UK retail sector to see huge rise
Morning mid-market rates – The majors
14th April: Highlights
- City Centres bursting at the seams
- Inflation rise begins
- Sentiment hit by rising infections and lockdowns
BoE Chief Economist announces departure
Major stores are reporting record takings only seen at Christmas as they struggle to keep pace with demand. However, it is likely that the initial burst of action will level off in the next few weeks as pent-up demand is satisfied.
The number of people in larger stores is being carefully regulated but even a casual observation raises concerns about an upsurge in cases of Coronavirus.
The Government and scientists will be closely observing the data to confirm that the next stage of the road map can take place next month.
Speaking yesterday, the Prime Minister Boris Johnson was keen to emphasize that the significant falls in the number of infections, hospitalizations, and fatalities has been due more to the lockdown than the success of the vaccination rollout.
He asked that the public continue to exercise caution as they begin to enjoy the new freedoms.
Andrew Haldane, the Bank of England’s Chief Economist, and its most vociferous cheerleader for a strong rebound in the economy this year, has announced that he will be leaving his position after the Monetary Policy Committee meeting in June.
Haldane has spoken often of his confidence that the level of support and stimulus that has been injected into the economy so far should be sufficient to negate the need for negative interest rates.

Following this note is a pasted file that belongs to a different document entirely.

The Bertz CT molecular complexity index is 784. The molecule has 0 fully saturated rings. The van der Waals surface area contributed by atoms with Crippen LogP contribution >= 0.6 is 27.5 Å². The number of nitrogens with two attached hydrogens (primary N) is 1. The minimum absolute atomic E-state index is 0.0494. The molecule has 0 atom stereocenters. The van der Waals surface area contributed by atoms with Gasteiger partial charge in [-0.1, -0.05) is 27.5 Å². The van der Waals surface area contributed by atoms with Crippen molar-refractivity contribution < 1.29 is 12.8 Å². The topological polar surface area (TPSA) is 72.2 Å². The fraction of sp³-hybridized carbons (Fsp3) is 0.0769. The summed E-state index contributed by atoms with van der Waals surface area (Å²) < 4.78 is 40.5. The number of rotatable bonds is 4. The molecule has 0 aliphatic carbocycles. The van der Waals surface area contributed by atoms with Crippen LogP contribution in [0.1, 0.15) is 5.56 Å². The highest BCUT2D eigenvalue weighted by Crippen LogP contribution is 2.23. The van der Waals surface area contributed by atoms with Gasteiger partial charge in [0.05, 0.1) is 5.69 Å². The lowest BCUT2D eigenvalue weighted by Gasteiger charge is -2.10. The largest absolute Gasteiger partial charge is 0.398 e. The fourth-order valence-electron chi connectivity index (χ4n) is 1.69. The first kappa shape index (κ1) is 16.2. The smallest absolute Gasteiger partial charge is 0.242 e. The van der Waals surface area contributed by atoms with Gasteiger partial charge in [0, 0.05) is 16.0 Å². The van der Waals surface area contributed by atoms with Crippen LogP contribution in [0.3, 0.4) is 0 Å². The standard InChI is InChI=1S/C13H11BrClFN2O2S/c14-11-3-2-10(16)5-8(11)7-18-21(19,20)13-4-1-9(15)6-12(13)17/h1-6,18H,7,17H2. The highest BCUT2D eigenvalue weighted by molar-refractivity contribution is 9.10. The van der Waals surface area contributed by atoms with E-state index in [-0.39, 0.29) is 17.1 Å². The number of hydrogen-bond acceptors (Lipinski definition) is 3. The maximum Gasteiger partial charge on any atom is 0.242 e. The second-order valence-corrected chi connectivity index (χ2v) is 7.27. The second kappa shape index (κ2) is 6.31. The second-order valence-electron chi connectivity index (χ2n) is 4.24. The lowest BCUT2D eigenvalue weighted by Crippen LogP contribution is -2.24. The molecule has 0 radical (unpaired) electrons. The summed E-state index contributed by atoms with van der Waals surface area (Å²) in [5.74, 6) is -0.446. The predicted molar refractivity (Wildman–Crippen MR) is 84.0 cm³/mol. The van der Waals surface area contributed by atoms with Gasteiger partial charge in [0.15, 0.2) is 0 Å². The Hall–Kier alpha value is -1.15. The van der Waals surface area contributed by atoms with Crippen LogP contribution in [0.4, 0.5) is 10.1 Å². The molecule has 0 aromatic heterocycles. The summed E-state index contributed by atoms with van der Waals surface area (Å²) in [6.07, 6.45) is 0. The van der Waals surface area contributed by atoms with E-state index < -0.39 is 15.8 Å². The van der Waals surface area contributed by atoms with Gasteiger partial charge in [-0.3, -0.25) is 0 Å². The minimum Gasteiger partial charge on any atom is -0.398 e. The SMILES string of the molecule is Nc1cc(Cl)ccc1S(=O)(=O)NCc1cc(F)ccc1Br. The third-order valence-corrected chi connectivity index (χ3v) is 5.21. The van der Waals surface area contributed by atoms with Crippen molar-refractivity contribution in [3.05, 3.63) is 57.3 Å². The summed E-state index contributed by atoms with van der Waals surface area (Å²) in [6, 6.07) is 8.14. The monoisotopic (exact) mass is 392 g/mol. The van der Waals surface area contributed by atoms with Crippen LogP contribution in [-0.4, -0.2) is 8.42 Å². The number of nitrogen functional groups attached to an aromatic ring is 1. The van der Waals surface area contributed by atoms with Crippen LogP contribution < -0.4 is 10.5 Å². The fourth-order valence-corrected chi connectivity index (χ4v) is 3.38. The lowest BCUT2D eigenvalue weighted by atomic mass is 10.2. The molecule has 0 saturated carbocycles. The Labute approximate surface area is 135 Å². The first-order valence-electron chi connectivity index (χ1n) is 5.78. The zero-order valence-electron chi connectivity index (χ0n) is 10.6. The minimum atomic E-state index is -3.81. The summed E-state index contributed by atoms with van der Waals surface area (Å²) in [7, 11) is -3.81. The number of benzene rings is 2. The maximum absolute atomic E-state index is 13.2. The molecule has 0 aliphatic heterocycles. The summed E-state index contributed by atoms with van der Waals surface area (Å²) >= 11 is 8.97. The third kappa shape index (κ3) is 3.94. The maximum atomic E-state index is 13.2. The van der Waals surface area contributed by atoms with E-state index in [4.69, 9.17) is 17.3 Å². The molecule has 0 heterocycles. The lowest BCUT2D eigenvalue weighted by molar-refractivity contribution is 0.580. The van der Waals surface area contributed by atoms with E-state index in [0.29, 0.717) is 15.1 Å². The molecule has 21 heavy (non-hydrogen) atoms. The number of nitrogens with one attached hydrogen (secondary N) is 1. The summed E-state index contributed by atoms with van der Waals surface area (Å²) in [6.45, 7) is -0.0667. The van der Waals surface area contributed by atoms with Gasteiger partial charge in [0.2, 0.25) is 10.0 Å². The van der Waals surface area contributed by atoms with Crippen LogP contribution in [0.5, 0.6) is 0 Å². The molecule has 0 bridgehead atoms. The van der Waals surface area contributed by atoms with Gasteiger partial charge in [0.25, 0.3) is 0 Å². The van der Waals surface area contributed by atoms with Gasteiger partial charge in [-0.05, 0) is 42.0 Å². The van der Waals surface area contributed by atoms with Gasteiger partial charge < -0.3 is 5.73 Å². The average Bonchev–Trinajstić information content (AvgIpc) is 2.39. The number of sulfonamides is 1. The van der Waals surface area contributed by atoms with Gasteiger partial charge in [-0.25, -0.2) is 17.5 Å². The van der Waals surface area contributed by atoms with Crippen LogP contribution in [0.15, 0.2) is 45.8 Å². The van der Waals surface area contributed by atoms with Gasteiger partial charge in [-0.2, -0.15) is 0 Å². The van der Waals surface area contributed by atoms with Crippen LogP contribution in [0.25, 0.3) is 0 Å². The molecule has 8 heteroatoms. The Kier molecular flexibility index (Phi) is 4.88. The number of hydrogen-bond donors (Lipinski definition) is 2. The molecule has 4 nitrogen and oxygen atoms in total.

He has voiced concern about the fundamental effect of negative rates on the way money markets operate in the UK.
His views have concurred with his colleagues at the Central bank and balance those of the independent members of the MPC who favour further support should the economic revival begin to falter in the Autumn.
The pound continues to trade in a fairly directionless manner. Yesterday it remained in its current rage versus the dollar. It traded between 1.3694 and 1.3768, closing at 1.3751.
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Low inflation from a year ago adds to YoY rise
As that data drops off the scale, the true picture will still reveal a rise that may begin to concern those who need more than reassurances from the Fed that they have the situation under control or at least they have plans in place.
The most significant issues that have been raised by the market is just how high will the Fed allow inflation to reach and once it reaches a level that makes the FOMC uncomfortable, what tools will be available?
Jerome Powell is being tested in a manner that he has not faced before. He was able to beat off the personal attacks on him by the former President but now his credentials as Fed Chairman will need to come to the fore.
He passed the tests and traps set by Donald Trump and there is no reason to believe that surrounded by a highly competent group of Regional Fed Presidents and supported by Treasury Secretary Janet Yellen that he cannot fulfil the policy promises he has made.